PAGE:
Read more about the art and practice of flanerie:

And related articles:

I fervently believe we all need more flanerie — wandering, wondering, and writing — to help us make sense of our world and our place within it. Do you agree? What are your thoughts about flanerie and when did you last engage in it?

Artwork is Paris Street; Rainy Day, 1877, Gustave CaillebotteArt Institute of Chicago

Thinking About the Hinge

Thinking About the Hinge

This morning I read A Better Life by Randall Mann and I am still thinking about this poem. I have already written in my journal this morning and I expect I will return to this idea again which is why I wanted to share this poem as a writing prompt. Mann notes: “I wrote this poem on the cusp of my forty-fifth birthday; in what is likely the middle of my life” and, in fact, in the poem refers to this event as the “hinge” of his life.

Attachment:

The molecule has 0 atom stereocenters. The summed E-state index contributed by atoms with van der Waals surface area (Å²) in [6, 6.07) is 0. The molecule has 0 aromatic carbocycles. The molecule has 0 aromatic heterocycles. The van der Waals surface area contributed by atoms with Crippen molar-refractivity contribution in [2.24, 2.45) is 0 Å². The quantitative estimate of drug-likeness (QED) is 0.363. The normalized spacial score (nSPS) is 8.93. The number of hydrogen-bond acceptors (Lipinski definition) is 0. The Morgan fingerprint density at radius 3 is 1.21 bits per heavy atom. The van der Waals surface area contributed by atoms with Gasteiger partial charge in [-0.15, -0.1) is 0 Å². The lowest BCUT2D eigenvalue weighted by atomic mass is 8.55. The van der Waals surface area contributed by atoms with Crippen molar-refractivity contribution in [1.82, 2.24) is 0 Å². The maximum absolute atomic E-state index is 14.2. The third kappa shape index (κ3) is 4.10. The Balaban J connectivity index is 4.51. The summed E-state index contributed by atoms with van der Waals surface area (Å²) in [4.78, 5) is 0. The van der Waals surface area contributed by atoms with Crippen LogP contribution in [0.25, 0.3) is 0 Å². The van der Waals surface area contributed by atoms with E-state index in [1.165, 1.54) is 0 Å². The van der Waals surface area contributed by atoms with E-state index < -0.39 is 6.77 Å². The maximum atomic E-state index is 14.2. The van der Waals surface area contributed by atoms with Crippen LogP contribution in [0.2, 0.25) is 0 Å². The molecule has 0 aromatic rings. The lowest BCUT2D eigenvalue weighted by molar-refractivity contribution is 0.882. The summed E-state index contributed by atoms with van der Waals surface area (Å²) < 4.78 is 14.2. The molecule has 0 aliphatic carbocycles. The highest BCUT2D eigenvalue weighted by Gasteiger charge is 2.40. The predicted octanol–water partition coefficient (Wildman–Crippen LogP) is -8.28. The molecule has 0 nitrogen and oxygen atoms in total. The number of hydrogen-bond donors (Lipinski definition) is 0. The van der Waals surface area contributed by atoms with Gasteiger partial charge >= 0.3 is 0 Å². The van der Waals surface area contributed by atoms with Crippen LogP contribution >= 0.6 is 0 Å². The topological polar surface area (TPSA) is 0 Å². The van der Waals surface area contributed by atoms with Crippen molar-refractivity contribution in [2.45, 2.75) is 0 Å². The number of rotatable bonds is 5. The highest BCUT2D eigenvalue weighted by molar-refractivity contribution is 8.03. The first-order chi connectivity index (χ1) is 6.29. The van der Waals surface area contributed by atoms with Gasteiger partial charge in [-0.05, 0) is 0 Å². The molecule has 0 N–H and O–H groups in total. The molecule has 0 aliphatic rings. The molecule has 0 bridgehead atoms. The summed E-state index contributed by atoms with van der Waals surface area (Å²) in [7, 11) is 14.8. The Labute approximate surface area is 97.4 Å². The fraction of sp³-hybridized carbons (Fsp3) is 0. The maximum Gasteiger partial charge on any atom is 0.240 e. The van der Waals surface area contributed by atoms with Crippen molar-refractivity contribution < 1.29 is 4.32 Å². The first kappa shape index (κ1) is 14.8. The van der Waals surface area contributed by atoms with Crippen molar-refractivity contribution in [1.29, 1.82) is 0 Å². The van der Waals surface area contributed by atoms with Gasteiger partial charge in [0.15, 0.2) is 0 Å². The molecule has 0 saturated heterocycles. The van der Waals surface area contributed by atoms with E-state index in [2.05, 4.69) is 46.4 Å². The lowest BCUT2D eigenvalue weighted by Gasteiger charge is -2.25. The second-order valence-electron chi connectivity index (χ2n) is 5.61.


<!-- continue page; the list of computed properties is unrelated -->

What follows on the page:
That one phrase made me think about the hinges of my life — the turning points — the times when our lives pivoted in some essential way. I love that idea of “hinges” because it can be a door or a gate opening or closing or swinging in the breeze. So my charge to you is to write about the hinges of your life — a time when it is useful to your growth to reflect on what came before and after that pivot point in your life. It does not need to be a poem although it might well turn into one.

And as always, share your reflections (or poetry!) using the #JustWrite hashtag.

Artwork by Marcu Ioachim

A Poem A Day

A Poem A Day

I’ve written before that signing up for the Academy of American Poets Poem-A-Day was one of the best things I could do for myself as someone still working their way to a place where she might be able to call herself a poet (still not there!). The poems themselves are such an eclectic selection of older works and newer poems that I am constantly exposed to new poetry and reminded of poetry that I once experienced but had slipped out of memory. Not only are these poems wonderful experiences by themselves they also inspire me to write poetry — they are often terrific writing prompts.